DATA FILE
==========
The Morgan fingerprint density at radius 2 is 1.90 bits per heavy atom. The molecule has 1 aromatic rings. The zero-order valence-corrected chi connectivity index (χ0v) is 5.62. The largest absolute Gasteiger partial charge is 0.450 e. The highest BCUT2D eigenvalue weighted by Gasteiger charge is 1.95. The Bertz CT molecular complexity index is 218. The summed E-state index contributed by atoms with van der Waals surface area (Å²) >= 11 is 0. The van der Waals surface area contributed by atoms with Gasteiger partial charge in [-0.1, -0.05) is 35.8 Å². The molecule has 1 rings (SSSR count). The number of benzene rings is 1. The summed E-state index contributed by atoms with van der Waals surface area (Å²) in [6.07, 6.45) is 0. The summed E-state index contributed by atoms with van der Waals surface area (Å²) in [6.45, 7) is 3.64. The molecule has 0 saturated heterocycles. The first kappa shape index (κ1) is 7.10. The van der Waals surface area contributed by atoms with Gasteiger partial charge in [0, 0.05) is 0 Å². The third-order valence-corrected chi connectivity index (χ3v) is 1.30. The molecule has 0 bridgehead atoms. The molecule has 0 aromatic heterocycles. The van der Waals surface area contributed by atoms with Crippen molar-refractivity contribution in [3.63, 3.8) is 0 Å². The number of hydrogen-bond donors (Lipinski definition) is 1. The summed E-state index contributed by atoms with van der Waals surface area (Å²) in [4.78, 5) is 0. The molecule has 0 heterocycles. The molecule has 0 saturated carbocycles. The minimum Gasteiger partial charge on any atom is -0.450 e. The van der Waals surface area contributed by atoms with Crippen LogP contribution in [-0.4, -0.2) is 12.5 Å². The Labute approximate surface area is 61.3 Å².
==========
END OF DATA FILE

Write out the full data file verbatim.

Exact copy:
The Morgan fingerprint density at radius 2 is 1.90 bits per heavy atom. The molecule has 1 aromatic rings. The zero-order valence-corrected chi connectivity index (χ0v) is 5.62. The largest absolute Gasteiger partial charge is 0.450 e. The highest BCUT2D eigenvalue weighted by Gasteiger charge is 1.95. The Bertz CT molecular complexity index is 218. The summed E-state index contributed by atoms with van der Waals surface area (Å²) >= 11 is 0. The van der Waals surface area contributed by atoms with Gasteiger partial charge in [-0.1, -0.05) is 35.8 Å². The molecule has 1 rings (SSSR count). The number of benzene rings is 1. The summed E-state index contributed by atoms with van der Waals surface area (Å²) in [6.07, 6.45) is 0. The summed E-state index contributed by atoms with van der Waals surface area (Å²) in [6.45, 7) is 3.64. The molecule has 0 saturated heterocycles. The first kappa shape index (κ1) is 7.10. The van der Waals surface area contributed by atoms with Gasteiger partial charge in [0, 0.05) is 0 Å². The third-order valence-corrected chi connectivity index (χ3v) is 1.30. The molecule has 0 bridgehead atoms. The molecule has 0 aromatic heterocycles. The van der Waals surface area contributed by atoms with Crippen molar-refractivity contribution in [3.63, 3.8) is 0 Å². The number of hydrogen-bond donors (Lipinski definition) is 1. The summed E-state index contributed by atoms with van der Waals surface area (Å²) in [4.78, 5) is 0. The molecule has 0 heterocycles. The molecule has 0 saturated carbocycles. The minimum Gasteiger partial charge on any atom is -0.450 e. The van der Waals surface area contributed by atoms with Crippen LogP contribution in [-0.4, -0.2) is 12.5 Å². The Labute approximate surface area is 61.3 Å².